It is not just Perth feeling the exceptionally early burst of spring warmth, with central parts of Western Australia sizzling in record-breaking heat this past week.
- Kalgoorlie hit 36C on Friday and is has seen a record-breaking six days of heat
- Perth is about 2.5 degrees above average so far this spring
- Authorities warning the WA is facing a dangerous fire season
On Saturday Kalgoorlie posted six consecutive September days above 30 degrees Celsius for the first time since records began, including a maximum of 36C on Friday.
Bureau of Meteorology spokesman Neil Bennett said the “unusual” heat smashed the city’s previous record.
“Previously they’d had three consecutive days as their record for days above 30 and that was September 27, 2014.
“The reason for [the heat] was a large area of high pressure out over South Australia which was slow moving and dragged down some very warm air from the north-west of the state, so from the Pilbara and the Gascoyne, down in towards the Goldfield’s area.”
Kalgoorlie’s mean maximum this month is currently 27.2C — well above its long-term average of 22.3C.
Perth is also experiencing a warm start to spring.
“At the moment Perth is like much of southern WA — above average. We’re currently sitting [more than] two degrees above average,” Mr Bennett said.
Last Monday Perth posted its second-highest September temperature since records began, as warm northerly winds pushed the mercury to 33.1C.
Although it is not unusual for Perth to experience bouts of heat during spring, Monday’s maximum was exceptionally high for the start of the season considering the city’s September average is 20.3C.
A sign of things to come
The spring outlook favours a hotter than usual season for Western Australia, which does not bode well for the upcoming fire season.
“For the spring period in terms of temperatures, we’re expecting them to be generally above average, I don’t think that there is anything on the horizon to suggest anything else,” Mr Bennett said.
“The rainfall though, it’s almost like a cut through the state where southern parts would suggest that the odds favour drier-than-normal conditions.
“Whereas up in the north, particularly as we go toward the back end of spring moving into November, there is a suggestion that the odds are starting to favour average to maybe above average rainfall.
“But that’s some way off yet.”
Given a number of intense bushfires have already ravaged parts of New South Wales and Queensland, authorities in Western Australia are on high alert.
“We have had a very early start to the fire season in New South Wales and Queensland but the outlook for WA is also suggesting that we could see some elevated fire risks during our summer as a result of some persistent rainfall deficiencies across south-west WA,” Mr Bennett said.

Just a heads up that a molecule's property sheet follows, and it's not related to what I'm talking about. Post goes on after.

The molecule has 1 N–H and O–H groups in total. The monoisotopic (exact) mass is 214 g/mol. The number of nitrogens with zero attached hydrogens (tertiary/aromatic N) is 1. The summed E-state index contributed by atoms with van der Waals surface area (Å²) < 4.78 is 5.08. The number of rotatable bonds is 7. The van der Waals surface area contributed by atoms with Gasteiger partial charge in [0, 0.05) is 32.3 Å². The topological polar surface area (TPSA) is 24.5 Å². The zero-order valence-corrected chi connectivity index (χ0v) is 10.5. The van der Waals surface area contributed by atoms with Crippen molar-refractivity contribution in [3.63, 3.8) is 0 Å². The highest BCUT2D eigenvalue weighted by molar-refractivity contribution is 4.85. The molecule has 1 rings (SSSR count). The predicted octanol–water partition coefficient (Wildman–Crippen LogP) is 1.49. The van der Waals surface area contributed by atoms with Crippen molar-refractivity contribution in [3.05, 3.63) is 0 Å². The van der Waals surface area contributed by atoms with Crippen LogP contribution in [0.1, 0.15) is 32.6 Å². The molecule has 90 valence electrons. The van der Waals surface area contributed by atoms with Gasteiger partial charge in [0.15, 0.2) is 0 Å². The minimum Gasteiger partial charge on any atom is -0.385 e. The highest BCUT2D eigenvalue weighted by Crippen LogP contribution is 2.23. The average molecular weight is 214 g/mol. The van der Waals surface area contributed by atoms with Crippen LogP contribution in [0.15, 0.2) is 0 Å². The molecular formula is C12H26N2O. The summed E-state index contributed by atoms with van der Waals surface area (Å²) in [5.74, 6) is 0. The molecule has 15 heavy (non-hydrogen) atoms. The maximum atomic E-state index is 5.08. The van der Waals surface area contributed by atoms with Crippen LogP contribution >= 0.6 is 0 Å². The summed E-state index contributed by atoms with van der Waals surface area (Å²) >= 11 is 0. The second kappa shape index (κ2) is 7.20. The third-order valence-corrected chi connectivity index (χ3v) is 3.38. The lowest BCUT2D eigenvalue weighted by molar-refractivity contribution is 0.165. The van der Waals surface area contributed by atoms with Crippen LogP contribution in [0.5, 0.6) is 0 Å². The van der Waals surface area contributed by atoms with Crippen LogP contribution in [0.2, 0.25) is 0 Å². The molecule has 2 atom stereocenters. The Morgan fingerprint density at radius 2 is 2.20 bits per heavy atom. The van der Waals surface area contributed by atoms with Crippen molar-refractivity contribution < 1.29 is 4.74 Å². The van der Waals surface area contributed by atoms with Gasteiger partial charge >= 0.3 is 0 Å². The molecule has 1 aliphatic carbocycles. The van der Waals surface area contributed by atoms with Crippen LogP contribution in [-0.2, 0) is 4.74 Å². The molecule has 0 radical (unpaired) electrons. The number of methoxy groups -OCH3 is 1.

“That area has experienced its driest start to the year, followed by the seventh-driest autumn on record.
“We’re now also seeing some quite warm and dry conditions through the beginning of September and that’s going to lead to increasing dryness of the soil and stress in the vegetation as well.
“So as a result of that, there is an expectation that above-normal fire conditions will exist for the southern parts through to the Esperance plains and even across into the Nullarbor.
Mr Bennett cautioned people against getting complacent after recent mild summers.
“I think the real message is that we’ve had two relatively quiet fire seasons but the conditions are there for above-normal fire weather conditions for the summer,” he said.
“So I think people really do need to start thinking about their fire plans and what they’re going to do.”
A cool shock to the system
Given the balmy conditions so far this spring, a quick cool change mid-week could be a shock to the system for those living in the southern half of Western Australia.
The maximum is forecast to plummet to just 17C in Perth on Thursday and range in the low- to mid-teens throughout much of south-west WA.
“It will seem very cold and there’s a little bit of rain to come as well which is a good thing … the amounts of rain we’re expecting out of it aren’t a huge amount, but some welcome rain nonetheless.”
Perth will see a break in the hot spring days later this week as a cold front moves through. (ABC News: Jon Sambell)
The wintry burst of weather is courtesy of a frontal system which will pass the south on Wednesday.
“Once the cold front moves through we get into an area of cold air in behind it [on Thursday] and if it’s a fairly deep southerly flow which it is behind this one then the air is coming from a long way south.
“The temperatures down in our southern oceans are still very low.”
But the cooler change will be short lived with temperatures bouncing back up by the weekend.
- Tuesday: Partly cloudy, 12–23
- Wednesday: Showers increasing, possible rainfall 3–6mm, 12–22
- Thursday: Shower or two, possible rainfall 0–1mm, 9–17
- Friday: Partly cloudy, 5–19
- Saturday: Mostly sunny, 7–22
- Sunday: Sunny, 8–25
- Monday: Sunny, 10–28